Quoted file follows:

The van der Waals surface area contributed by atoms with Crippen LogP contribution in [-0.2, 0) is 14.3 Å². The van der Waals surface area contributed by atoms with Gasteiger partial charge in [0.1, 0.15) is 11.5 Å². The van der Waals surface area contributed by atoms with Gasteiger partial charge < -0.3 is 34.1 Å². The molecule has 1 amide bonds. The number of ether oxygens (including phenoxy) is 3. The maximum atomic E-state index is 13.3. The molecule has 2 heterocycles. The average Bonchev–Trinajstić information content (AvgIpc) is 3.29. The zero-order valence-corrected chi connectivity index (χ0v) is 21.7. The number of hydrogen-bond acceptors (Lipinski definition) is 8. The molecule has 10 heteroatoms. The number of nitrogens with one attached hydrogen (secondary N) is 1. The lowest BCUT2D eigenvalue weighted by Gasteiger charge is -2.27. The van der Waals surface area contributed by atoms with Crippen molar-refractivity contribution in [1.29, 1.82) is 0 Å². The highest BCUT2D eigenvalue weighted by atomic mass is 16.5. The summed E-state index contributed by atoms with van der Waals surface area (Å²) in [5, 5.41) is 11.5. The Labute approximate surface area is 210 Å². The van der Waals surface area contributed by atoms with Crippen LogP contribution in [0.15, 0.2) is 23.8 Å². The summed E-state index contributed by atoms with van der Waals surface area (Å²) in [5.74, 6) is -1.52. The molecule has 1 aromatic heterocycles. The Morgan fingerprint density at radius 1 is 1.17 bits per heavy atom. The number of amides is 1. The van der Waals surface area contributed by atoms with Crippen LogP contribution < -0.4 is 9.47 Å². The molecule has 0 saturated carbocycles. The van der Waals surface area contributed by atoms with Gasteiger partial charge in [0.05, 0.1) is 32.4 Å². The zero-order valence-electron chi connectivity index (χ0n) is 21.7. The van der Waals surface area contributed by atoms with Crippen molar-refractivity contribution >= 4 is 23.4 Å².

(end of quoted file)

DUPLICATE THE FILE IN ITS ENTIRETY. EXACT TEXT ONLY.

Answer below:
The van der Waals surface area contributed by atoms with Crippen LogP contribution in [-0.2, 0) is 14.3 Å². The van der Waals surface area contributed by atoms with Gasteiger partial charge in [0.1, 0.15) is 11.5 Å². The van der Waals surface area contributed by atoms with Gasteiger partial charge < -0.3 is 34.1 Å². The molecule has 1 amide bonds. The number of ether oxygens (including phenoxy) is 3. The maximum atomic E-state index is 13.3. The molecule has 2 heterocycles. The average Bonchev–Trinajstić information content (AvgIpc) is 3.29. The zero-order valence-corrected chi connectivity index (χ0v) is 21.7. The number of hydrogen-bond acceptors (Lipinski definition) is 8. The molecule has 10 heteroatoms. The number of nitrogens with one attached hydrogen (secondary N) is 1. The lowest BCUT2D eigenvalue weighted by Gasteiger charge is -2.27. The van der Waals surface area contributed by atoms with Crippen molar-refractivity contribution in [1.29, 1.82) is 0 Å². The highest BCUT2D eigenvalue weighted by atomic mass is 16.5. The summed E-state index contributed by atoms with van der Waals surface area (Å²) in [5, 5.41) is 11.5. The Labute approximate surface area is 210 Å². The van der Waals surface area contributed by atoms with Crippen LogP contribution in [0.15, 0.2) is 23.8 Å². The summed E-state index contributed by atoms with van der Waals surface area (Å²) in [5.74, 6) is -1.52. The molecule has 1 aromatic heterocycles. The Morgan fingerprint density at radius 1 is 1.17 bits per heavy atom. The number of amides is 1. The van der Waals surface area contributed by atoms with Crippen LogP contribution < -0.4 is 9.47 Å². The molecule has 0 saturated carbocycles. The van der Waals surface area contributed by atoms with Gasteiger partial charge in [0.05, 0.1) is 32.4 Å². The zero-order valence-electron chi connectivity index (χ0n) is 21.7. The van der Waals surface area contributed by atoms with Crippen molar-refractivity contribution >= 4 is 23.4 Å².